5. Know yourself. Interviewers will often ask personal questions to encourage you to reveal your character and level of self-awareness. Knowing a bit more about what makes you tick will help us to establish whether or not you would be a ‘fit’ within the team or broader organisational culture. When we design interview questionnaires we sometimes ask: “Tell us about a time when you overcame a personal challenge, and what you learnt from that situation?” This demonstrates your ability to reflect and grow.
It helps to give some thought ahead of time to the famous interview question, ”what is your worst/best quality”, so that you have a fairly innocuous (yet truthful) answer in your back pocket. Mentioning things such as ‘poor attention to detail’ or ‘controlling in team situations’ could be deal breakers.
It is impossible to anticipate the exact questions that you will be asked in an interview, but it helps to read up on some of the more common questions asked. Here are some handy examples and tips (and here…and when in doubt, just ask Google).
6. Dress Appropriately. I am sure this one has been drilled in by now (well, I hope so!) but even if you are interviewing at a company that has a casual dress code, being smartly dressed tells us that you respect us enough to put in an effort (unsure…just Google it).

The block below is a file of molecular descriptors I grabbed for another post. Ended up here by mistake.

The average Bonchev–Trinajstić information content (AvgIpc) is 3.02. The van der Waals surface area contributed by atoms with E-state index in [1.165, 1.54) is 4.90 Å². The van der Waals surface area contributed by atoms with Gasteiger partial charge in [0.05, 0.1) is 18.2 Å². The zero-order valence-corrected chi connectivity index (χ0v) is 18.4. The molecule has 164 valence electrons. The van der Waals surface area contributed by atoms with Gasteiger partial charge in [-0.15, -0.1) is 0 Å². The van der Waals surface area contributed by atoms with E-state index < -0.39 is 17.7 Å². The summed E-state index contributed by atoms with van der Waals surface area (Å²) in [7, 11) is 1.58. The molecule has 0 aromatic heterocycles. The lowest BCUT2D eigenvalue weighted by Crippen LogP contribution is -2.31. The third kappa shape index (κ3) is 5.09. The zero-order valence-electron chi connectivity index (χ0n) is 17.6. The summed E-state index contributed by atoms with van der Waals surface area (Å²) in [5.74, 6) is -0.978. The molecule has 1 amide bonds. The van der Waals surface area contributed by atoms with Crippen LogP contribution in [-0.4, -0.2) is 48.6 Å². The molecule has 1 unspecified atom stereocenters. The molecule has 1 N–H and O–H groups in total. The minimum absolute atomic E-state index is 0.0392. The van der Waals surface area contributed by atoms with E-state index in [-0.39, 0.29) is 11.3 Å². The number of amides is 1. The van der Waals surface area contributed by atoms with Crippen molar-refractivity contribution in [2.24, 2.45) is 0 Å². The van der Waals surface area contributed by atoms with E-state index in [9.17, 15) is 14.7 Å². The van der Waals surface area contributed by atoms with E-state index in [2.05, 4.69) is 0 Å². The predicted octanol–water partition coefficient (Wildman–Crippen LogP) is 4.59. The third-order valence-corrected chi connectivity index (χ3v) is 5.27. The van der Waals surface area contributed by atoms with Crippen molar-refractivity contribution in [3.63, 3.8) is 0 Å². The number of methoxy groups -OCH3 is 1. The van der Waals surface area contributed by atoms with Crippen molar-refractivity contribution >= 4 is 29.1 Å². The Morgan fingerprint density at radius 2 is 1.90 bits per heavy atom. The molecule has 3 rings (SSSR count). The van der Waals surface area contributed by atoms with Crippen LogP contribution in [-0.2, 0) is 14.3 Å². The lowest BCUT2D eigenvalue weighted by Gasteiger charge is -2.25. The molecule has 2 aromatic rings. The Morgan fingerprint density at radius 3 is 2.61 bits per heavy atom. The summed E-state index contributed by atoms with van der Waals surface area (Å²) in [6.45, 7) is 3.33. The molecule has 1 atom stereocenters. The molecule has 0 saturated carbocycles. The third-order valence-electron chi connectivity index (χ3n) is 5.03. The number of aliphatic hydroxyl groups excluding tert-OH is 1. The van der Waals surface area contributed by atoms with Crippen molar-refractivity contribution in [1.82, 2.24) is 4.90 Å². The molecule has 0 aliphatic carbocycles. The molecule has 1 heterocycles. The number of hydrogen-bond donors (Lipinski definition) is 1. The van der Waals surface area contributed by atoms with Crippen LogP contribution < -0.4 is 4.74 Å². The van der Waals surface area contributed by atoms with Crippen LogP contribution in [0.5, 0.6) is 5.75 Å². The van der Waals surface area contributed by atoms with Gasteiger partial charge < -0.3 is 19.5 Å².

7. Be punctual – If it comes down to a neck-and-neck-race between you and another candidate, the person who was courteous enough not to keep a panel of four interviewers waiting will get the job. So take my small-town-girl-in-a-big-city advice and give yourself 10-15 minutes of “getting lost” time when planning your arrival – just in case. Regardless of the reason, if you are running late, call and let us know.
So, you are sitting in the reception area waiting for the interview. You are well prepared, dressed in a killer outfit, you’ve done your superhero poses in the bathroom and you are 5 minutes early! You’ve got this! That is, provided that you can stop your heart from pounding in your throat, and remember your own name. Or is it just me who feels this way before an interview?
To calm your nerves, I will let you in on secret: the interview is not a test! Rather, it is a guided conversation that helps us to decide whether or not you are the right candidate for the job. Remember when I said in Blog 2 of this series that I was looking for reasons to toss out your CV? Well, now I am looking for reasons to hire you. I want to place the right candidate in the job as much as you want this job. So, it may help to see your interview as an exploratory chat rather than a firing squad.